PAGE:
An accordion. A wooden hairbrush with many of its bristles still intact. A stick of sealing wax bearing the thumbprint of the last person who used it. A pair of Royal Navy epaulettes, carefully stored in a box.
Preserved for over 170 years by the frigid waters of the Arctic Ocean, these and hundreds of other artifacts retrieved from the wreck of HMS Erebus and revealed to the public for the first time this week paint an intriguing picture of life aboard the doomed ship — and may ultimately hold clues to the fate of Sir John Franklin’s lost expedition.
In one of the largest and most complex underwater archaeological operations ever conducted in Canada, Parks Canada divers excavated some 350 artifacts from Erebus over the course of four weeks in the summer of 2019. Months of planning and logistical support from Inuit guardians in the small community of Gjoa Haven, Nunavut helped make this the “most successful season” of exploration since the wreck was discovered in 2014, says Marc-André Bernier, manager of Parks Canada’s underwater archaeology team and one of the divers who participated in the 2019 fieldwork.
“When you find a shipwreck, you have to understand what you’re faced with before you actually start doing some intrusive work on the site,” he explains. “Where should you start? What should be the methodology you embrace? What are the threats to divers in the water?”
Previous dives were conducted with scuba gear, meaning divers were limited by their portable air supply. For 2019, Parks Canada stationed a barge above the wreck to supply divers with air from the surface and pump hot water into their specially-designed suits, allowing them to stay under for more than an hour at a time.
“We were able to have divers go down on the wreck and record and map everything prior to removing objects, take photographs, and in some cases remove broken timbers and sediment that had covered certain areas,” says Bernier.
Because of the way the wreck is positioned, the upper deck has been severely damaged by storms and the seasonal movement of ice. Due to this, the 2019 dive team targeted the officers’ quarters belowdecks, where they believed there was a better chance of finding undisturbed areas. Their hunch proved correct: in one cabin, likely belonging to 3rd Lieutenant James Walter Fairholme, even the bed remained intact, with storage drawers beneath it where they discovered a box containing the Royal Navy epaulettes.
More spectacular finds awaited in the pantry of the captain’s steward, including stacks of dishware, still neatly shelved. Other finds in the pantry include a pencil case containing lead and slate pencils, the sleeve of a leather coat, and, most exciting of all, a lead stamp bearing the image of an anchor and letters spelling out “Ed. Hoar.” According to Erebus’ muster book, Edmund Hoar was Sir John Franklin’s personal assistant. He was 23 years old when the expedition departed England in search of a Northwest Passage in 1845.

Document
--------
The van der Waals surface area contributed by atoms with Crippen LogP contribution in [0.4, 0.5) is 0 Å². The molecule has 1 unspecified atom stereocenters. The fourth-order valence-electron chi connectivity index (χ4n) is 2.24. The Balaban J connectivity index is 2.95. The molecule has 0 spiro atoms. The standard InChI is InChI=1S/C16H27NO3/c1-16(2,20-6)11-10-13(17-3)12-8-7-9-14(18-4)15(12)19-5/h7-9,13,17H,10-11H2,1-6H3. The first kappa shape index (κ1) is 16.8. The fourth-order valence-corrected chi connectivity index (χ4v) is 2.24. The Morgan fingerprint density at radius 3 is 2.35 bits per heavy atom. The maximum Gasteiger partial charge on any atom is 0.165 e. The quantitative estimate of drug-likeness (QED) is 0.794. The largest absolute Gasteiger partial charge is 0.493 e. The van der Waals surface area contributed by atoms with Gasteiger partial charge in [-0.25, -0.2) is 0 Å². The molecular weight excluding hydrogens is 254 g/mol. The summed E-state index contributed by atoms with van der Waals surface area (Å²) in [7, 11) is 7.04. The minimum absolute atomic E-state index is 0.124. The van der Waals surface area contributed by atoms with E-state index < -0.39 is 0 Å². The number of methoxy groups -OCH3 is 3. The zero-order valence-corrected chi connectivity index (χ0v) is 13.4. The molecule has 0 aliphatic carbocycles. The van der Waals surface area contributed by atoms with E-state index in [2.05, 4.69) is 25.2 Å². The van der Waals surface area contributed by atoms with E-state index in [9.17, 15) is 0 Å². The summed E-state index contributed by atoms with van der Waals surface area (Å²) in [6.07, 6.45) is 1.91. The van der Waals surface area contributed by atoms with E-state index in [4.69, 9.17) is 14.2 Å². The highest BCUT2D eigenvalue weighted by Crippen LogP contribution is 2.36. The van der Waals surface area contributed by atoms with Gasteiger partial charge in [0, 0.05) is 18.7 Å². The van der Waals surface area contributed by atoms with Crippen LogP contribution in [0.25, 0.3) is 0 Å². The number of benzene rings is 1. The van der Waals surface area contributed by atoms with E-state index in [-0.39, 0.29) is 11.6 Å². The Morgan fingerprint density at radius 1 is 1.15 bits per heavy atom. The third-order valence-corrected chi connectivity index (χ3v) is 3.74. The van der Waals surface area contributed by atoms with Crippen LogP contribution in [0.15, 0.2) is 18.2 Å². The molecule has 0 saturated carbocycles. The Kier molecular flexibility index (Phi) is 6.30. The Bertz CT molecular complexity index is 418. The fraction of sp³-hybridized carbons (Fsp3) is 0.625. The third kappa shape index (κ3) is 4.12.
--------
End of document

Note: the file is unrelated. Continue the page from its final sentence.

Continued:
“That was quite fulfilling because it confirmed exactly where we were, and confirmed some of his personal belongings were in that compartment,” says Bernier.
Another item — a slim wooden ruler, possibly part of a drawing kit or other instrument — was found inscribed with the name Frederick Hornby. This is especially intriguing because Hornby was listed as a junior officer on HMS Terror, not Erebus.
“This is a case where we can see that things were dynamic,” says Bernier. “Was Hornby moved to Erebus at one point, or was this an object that was given to someone else when Hornby passed away?”
Parks Canada plans to return to Erebus this summer to finish combing through the spaces they uncovered in 2019, then continuing working their way aft, where the higher-ranking officers’ quarters were located. These quarters are even more well-protected from the elements, and could harbour written documents and daguerreotypes.
The team will also revisit the wreck of Terror, though Bernier notes there is a greater urgency to explore Erebus as it is more vulnerable to erosion.
In the meantime, more study will be done on the items retrieved in 2019, each representing a touching link to a person who lived, worked, and may have died on board Erebus, says Bernier.
“We’re only in the infancy of trying to understand how Erebus got there, who was on board and what happened,” he says. “Going systematically through these cabins, we’ll be able to start to draw an overall picture of this expedition … about the individual stories of men who went out to explore and lost their lives.”
Watch: Parks Canada divers explore HMS Erebus